Two releases are a certainty in EA's release schedule each year - a new 'FIFA' title and a new installment in the 'Madden NFL' series.
When the company released 'John Madden Football' in 1990 - it's second Madden game - on the Sega Mega Drive, and then later on the Super Nintendo Entertainment System, it was able to do something that no one else had been able to do before, create a realistic and fun console recreation of American football which could even be enjoyed by casual followers of the complex sport and also by non-fans.
Now, 27 years later each installment has improved on graphics, gameplay, tactics, sound and realism culminating in last year's near-perfect 'Madden NFL 17'.
The question to be asked of the just-released 'Madden NFL 18' is how can you improve a game that was so good?
The answer comes from its sports simulation running mate, last year's 'FIFA 17'.
Players of the sublime soccer title got a mode that had not been seen in the series before, nor in any computer recreation of the beautiful game - The Journey.
You got to take control of 17-year-old player Alex Hunter and after picking his team and his position you then had to guide him to footballing greatness over the course of a full Premier League season.
The mode borrowed heavily the story of heavyweight hopeful Andre Bishop in 2011 boxing game 'Fight Night Champion' and rightly was praised for providing a cinematic-style experience which encouraged gamers to become invested in Hunter and the path he was on, as well as providing the usual fantastic gameplay.
Hunter is, of course, back in the soon-to-be released 'FIFA 18' for The Journey: Hunter Returns and thankfully the makers of 'Madden 18' took notice of the mode's popularity because the NFL sim now has its own story.
Longshot puts you in charge of Devin Wade, a young player desperate to make it in the National Football League.
Wade's backstory has all the hallmarks of Hollywood movie; he's the star high school player from his small Texas town, but he is left no choice but to quit his college team after a family tragedy and it's up to you to guide him through his return to the sport.
Just like The Journey - and it must be said the fantastic Telltale point-and-click games - the decisions you make for Wade, both on and off the field, affect his destiny and depending on what choices you make there are multiple endings. And there is much to think about when it comes to how your decisions will influence Wade's best friend Colt Cruise.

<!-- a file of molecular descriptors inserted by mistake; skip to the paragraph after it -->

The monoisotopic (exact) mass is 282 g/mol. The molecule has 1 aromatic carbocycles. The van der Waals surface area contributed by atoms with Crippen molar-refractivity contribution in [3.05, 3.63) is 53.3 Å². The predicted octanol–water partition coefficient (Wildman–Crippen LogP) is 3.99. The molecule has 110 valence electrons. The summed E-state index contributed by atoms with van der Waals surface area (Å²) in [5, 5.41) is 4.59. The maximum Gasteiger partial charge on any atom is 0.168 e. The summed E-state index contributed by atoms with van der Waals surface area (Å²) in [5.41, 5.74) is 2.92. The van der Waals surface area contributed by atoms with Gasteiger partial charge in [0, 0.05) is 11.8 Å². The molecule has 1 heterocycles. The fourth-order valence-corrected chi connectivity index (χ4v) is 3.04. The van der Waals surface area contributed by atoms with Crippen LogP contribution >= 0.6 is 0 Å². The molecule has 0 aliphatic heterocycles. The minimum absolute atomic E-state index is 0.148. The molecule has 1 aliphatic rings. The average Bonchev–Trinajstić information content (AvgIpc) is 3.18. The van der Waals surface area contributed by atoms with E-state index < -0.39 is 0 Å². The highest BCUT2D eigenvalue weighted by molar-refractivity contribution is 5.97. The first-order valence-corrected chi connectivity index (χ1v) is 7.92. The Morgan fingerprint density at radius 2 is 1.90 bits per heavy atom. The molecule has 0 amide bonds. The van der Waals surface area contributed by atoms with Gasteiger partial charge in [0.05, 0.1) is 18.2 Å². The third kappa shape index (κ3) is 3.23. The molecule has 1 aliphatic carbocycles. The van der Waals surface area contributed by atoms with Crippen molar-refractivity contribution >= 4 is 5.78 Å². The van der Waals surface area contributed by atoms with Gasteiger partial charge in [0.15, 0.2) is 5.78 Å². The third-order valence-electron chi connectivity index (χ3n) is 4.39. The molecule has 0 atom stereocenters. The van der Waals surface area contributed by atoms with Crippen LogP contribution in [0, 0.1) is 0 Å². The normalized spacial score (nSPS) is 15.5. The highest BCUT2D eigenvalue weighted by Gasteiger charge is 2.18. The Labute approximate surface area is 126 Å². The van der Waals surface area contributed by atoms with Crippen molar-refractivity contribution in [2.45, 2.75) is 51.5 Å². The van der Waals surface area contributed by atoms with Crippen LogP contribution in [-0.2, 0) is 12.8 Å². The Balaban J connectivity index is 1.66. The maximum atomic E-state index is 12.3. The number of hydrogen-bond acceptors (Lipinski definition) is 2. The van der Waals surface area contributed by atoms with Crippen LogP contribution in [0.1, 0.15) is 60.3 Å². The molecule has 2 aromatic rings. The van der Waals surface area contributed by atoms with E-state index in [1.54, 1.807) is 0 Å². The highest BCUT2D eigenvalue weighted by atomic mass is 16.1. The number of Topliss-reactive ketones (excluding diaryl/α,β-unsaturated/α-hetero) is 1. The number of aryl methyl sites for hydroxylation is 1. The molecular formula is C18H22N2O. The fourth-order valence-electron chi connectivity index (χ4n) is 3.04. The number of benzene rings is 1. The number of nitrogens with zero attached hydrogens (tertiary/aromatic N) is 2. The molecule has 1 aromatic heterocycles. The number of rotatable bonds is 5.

Wade gets his chance to go pro thanks to a reality TV show titled 'Longshot' which is run by a ratings obsessed producer, who veers into cartoon villain territory.
Although some of the reality moments fall a little flat, the flashback cut-scenes to Wade's time at high school and then college and recreation of those matches definitely do not and deserve a special mention as they are heavy on emotion and interestingly explore the idea that sport can mean something much bigger to a community and to a person and drive you on to get Wade to the league.
EA's first attempt at a story mode in 'Madden' is definite success and lays the foundations for it to carry one next year and beyond.
And once you've complete Longshot there's still a brilliant Frostbite-powered American football game to play over and over again.
There isn't a huge shift from the gameplay that featured in last year's installment - although the new mechanic which allows you can dictate precisely where you want the quarterback to throw the ball is very welcome and although the technique is very hard to master once you do the defending team's interceptions will plummet.
After Longshot the next go-to game mode has to be Ultimate Team. Who can resist the lure of creating their own playable fantasy football team and the mode goes deeper than ever before. You will also be able to get your hand son player cards for the 'Longshot' characters, including Devin Wade and Colt Cruise, and if you create a 'Longshot'-heavy team you will get the chance to take on 30 challenges.
Multiplayer has been improved so that you can participate in co-op play with one person taking on responsibility as as the offensive captain, another acting as the defensive captain and one more playing as the coach.
So the ultimate question is should you go out and buy 'Madden NFL 18'?
Well if you're an American football fan and a gamer then you'll probably be buying it anyway and you won't be disappointed, it's a touchdown of a sports game
And for gamers who may not rush out for the annual NFL extravaganza then 'Longshot' should be the reason why you step onto the pixelated pitch. Just keep those tissues handy for Wade's tale...
'Madden NFL 18' is available now on PlayStation 4 and Xbox One.
By Philip Hamilton.